Posts for: February, 2015













A sprained ankle occurs when the ankle is rolled, twisted or turned in an unnatural manner. After the awkward movement has occurred, the tough bands of tissue which are responsible for holding ankle bones together — also known as ligaments — must return to their normal, uninterrupted state. In order for such a physiological feat to be accomplished, self-care measures can be taken. If pain persists, however, a visit to your local foot doctor might be required.


Though most, regardless of whether you live in Utah or not, have both experienced and overcome the discomfort associated with the common ankle sprain, what can be troublesome is the mental toll taken on a person. Whether running or walking, routine ankle sprains cause a great deal of mental stress for their victims. 


For starters, to overcome the anxiety of sports-related injuries, become familiar with the symptoms of clinical stress. Reports, “Symptoms of anxiety include muscle soreness, restlessness, fatigue, irregular heart rhythm, shortness of breath, sweating, dizziness and nausea.” From the get-go, if widespread mistrust and nervousness can be identified, they can more easily be overcome.


As recuperation — under the instruction of your local foot doctor, of course — begins to gain momentum, other measures may be taken. By accurately following a rehabilitation program, keeping up-to-date with ankle-sprain education and the occasional visit to your local sports psychologist, additional mental fatigue can become a thing of the past. From Utah to New York, life was meant to be enjoyed, not just endured.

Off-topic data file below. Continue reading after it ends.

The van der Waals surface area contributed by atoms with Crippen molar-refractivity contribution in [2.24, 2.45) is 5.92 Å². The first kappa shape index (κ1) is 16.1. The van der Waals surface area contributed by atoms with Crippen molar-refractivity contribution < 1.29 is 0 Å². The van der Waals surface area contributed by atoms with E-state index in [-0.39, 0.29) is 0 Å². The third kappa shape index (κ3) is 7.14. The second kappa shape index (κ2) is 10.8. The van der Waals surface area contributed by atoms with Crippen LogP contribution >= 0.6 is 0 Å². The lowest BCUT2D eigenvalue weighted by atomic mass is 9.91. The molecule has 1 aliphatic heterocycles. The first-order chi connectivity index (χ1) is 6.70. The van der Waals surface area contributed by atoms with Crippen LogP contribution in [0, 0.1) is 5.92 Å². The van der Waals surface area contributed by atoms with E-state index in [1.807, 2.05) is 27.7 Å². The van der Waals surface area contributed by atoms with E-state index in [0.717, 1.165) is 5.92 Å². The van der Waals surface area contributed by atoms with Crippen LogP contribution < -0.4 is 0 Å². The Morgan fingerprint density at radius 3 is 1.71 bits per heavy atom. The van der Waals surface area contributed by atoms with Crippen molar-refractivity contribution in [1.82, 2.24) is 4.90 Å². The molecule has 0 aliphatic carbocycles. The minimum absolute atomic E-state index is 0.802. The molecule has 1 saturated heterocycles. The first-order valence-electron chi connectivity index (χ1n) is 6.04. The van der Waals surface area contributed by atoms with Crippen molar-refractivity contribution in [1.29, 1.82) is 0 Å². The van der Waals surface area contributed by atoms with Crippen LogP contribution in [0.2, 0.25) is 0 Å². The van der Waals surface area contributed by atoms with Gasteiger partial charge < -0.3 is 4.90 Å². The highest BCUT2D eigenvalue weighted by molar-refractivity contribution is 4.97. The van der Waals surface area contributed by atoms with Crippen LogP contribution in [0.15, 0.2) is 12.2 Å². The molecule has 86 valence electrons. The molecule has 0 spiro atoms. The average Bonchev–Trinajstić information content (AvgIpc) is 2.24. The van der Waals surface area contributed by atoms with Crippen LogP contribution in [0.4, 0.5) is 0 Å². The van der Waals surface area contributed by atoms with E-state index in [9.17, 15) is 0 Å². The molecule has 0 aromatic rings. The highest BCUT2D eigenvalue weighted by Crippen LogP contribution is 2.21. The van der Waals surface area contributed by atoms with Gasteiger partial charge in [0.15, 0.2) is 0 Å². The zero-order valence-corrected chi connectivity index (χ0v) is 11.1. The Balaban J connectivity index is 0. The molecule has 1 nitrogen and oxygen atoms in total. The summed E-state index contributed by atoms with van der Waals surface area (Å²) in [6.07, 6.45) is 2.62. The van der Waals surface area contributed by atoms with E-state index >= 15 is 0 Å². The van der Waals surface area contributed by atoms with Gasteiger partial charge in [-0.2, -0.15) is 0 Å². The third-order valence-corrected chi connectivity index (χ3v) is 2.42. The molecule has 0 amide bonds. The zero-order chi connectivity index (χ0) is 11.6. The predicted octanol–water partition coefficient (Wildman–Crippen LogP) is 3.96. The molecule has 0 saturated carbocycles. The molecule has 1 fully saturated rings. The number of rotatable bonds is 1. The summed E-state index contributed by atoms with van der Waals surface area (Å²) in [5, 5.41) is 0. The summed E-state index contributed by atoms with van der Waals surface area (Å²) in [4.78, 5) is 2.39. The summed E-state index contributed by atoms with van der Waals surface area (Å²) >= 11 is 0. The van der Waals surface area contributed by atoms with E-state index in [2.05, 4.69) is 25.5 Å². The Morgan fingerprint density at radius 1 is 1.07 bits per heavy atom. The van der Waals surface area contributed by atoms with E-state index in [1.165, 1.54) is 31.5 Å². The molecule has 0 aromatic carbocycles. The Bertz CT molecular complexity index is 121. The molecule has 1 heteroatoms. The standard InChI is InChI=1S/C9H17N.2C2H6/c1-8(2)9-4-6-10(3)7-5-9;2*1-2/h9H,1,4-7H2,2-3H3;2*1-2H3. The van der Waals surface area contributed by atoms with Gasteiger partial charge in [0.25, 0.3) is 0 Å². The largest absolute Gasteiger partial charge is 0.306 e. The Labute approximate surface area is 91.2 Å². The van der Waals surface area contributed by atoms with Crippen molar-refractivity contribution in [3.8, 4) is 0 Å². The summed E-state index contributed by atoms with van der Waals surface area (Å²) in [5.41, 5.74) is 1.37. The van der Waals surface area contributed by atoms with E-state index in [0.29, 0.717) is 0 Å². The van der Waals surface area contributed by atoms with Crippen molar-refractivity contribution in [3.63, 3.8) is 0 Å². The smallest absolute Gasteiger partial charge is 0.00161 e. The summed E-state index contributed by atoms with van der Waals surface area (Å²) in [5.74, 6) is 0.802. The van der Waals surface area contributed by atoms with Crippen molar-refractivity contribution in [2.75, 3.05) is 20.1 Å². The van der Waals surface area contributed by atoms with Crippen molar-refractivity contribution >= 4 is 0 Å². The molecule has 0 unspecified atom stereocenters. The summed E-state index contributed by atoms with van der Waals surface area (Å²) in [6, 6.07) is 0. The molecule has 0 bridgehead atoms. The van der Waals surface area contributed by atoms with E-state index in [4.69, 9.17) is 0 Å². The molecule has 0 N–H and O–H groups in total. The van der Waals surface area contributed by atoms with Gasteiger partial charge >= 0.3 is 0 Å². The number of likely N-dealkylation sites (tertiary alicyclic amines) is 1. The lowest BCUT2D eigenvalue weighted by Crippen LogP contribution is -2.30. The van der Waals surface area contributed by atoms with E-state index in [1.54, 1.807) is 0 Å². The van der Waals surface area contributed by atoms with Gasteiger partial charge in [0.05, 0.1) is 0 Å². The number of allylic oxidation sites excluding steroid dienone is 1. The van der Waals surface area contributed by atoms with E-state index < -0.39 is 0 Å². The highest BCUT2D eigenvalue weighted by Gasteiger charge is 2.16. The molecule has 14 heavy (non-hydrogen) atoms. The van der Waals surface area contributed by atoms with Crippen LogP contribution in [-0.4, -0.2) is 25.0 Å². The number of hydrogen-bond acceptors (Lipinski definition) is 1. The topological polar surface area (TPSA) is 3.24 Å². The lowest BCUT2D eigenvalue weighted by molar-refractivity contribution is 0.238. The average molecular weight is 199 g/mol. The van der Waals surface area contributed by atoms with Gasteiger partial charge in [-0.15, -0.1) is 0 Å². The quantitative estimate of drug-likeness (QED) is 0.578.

From Utah to New York, shoes speak volumes about the very people who wear them. Honestly, never has such a statement been more true than with America’s ever-expanding community of serious basketball players. With mega stars like LeBron James, Kevin Durant and Derrick Rose each producing their own signature pairs of shoes, young athletes can’t help but try and sport the most popular basketball sneakers. 


While rocking top-notch shoes might seem like a no-brainer to you, it’s much more difficult to determine which kick type — high top or low top — is better for basketballer safety and performance. After all, let’s face it: you’re not a professional foot doctor.


Low top sneakers have their benefits. For starters, they’re lighter. The light weight allows basketball players to run faster and for longer periods of time without having to haul extra weight up and down the court. The main problem, however, is found in ankle support. Without extended support, an ankle is left to undergo sudden turns and on-the-go landings alone.


For that precise reason high tops are the more common choice for serious basketball players. Reports of high top basketball shoes and their supportive design, “High tops might be heavier than low tops, but they offer extra benefits. They lace high enough to add ankle support and help keep players from turning their ankles with sudden direction changes. These shoes usually have more support and cushioning inside as well”


Needless to say, whether a recreational player, professional hoopster for the Utah Jazz or foot doctor, high tops are the best option for those who hope to keep playing the game deep into old age with healthy, happy ankles.